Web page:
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The usual suspects: Linklaters and Freshfields take roles as Steinhoff gears up for Poundland takeover

Magic Circle duo Linklaters and Freshfields Bruckhaus Deringer have scored lead roles on an attempt by South Africa’s Steinhoff to takeover British retailer Poundland.

Steinhoff, a $22 billion furniture, homeware and clothing conglomerate, has acquired a 23% stake in Poundland and confirmed that it is considering making an offer for the UK discount retailer.

Steinhoff already owns Pep, which sells discount clothing, footwear and homeware across 1,800 stores in Africa, and UK furniture chain Harvey’s.

Linklaters M&A heavyweight Charlie Jacobs, who is set to succeed Robert Elliott as the Magic Circle firm’s senior partner in October, has been instructed by Steinhoff. Steinhoff is part of South African Christo Wiese’s retail empire. He is chairman of Steinhoff and its biggest shareholder. Wiese, through his various investment vehicles and companies, is a longstanding client of Linklaters and Jacobs.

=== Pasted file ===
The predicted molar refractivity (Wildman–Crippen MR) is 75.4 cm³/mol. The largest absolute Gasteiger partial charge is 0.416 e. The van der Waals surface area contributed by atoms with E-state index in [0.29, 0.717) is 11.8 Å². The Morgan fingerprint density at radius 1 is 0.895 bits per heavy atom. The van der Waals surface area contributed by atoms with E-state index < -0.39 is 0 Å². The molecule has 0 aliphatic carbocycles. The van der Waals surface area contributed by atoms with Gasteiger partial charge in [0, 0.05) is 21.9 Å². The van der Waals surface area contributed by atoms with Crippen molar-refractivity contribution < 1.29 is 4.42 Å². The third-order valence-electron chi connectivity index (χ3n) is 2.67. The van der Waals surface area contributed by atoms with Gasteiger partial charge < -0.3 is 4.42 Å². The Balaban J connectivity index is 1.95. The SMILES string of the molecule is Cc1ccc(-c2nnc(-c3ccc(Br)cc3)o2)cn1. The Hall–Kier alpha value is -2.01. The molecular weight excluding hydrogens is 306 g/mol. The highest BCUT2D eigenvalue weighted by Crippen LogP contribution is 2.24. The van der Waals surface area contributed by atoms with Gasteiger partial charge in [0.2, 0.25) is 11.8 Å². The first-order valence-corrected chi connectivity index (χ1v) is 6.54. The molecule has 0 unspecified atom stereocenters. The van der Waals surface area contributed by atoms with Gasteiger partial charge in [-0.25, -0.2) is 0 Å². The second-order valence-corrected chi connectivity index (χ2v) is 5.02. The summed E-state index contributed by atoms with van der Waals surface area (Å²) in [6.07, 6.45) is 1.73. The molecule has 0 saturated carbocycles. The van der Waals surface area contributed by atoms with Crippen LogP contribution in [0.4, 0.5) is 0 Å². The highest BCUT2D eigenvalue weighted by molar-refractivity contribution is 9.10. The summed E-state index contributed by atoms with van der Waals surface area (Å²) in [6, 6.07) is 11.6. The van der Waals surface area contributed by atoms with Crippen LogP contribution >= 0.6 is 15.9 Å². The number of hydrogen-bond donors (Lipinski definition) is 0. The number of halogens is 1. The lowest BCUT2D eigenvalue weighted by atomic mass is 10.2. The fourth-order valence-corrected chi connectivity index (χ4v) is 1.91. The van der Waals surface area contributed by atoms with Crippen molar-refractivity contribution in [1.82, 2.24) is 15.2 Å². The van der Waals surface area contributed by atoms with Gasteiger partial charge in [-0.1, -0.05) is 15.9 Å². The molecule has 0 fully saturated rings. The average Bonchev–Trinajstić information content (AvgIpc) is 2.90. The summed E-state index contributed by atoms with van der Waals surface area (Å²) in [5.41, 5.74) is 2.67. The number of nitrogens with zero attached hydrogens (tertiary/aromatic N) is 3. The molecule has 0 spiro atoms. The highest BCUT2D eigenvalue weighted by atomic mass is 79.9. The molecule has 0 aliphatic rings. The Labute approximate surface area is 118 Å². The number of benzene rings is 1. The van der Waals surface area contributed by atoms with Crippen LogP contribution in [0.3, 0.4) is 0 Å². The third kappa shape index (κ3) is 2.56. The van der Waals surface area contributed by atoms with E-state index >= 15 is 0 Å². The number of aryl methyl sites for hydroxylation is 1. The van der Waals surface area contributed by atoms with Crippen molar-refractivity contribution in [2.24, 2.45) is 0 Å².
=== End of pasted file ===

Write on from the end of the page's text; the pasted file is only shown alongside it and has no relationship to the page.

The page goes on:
Linklaters has benefitted from Wiese-backed companies splurging on UK retailers in the last two years. The firm’s private equity partner Alex Woodward led last year as Wiese’s private equity vehicle Brait purchased Virgin Active for £1.3bn and took a 90% stake in clothing retailer New Look in a £780m deal.

The Wiese work follows a string of high-profile instructions for Jacobs, who has been advising commodities giant Glencore on its ongoing plans to slash $10.2bn from its $30bn debt pile and landed a lead role last year on the world’s biggest brewing deal, advising SABMiller on its mammoth $107bn takeover by AB InBev.

Freshfields corporate partner Oliver Lazenby is advising Poundland. A rising star in the Magic Circle firm’s corporate department, Lazenby advised Poundland on its £55m acquisition of rival 99p Stores last year.

Poundland also turned to Freshfields for its IPO back in 2014. The team for that mandate was led by corporate partners Mark Austin and Adrian Maguire.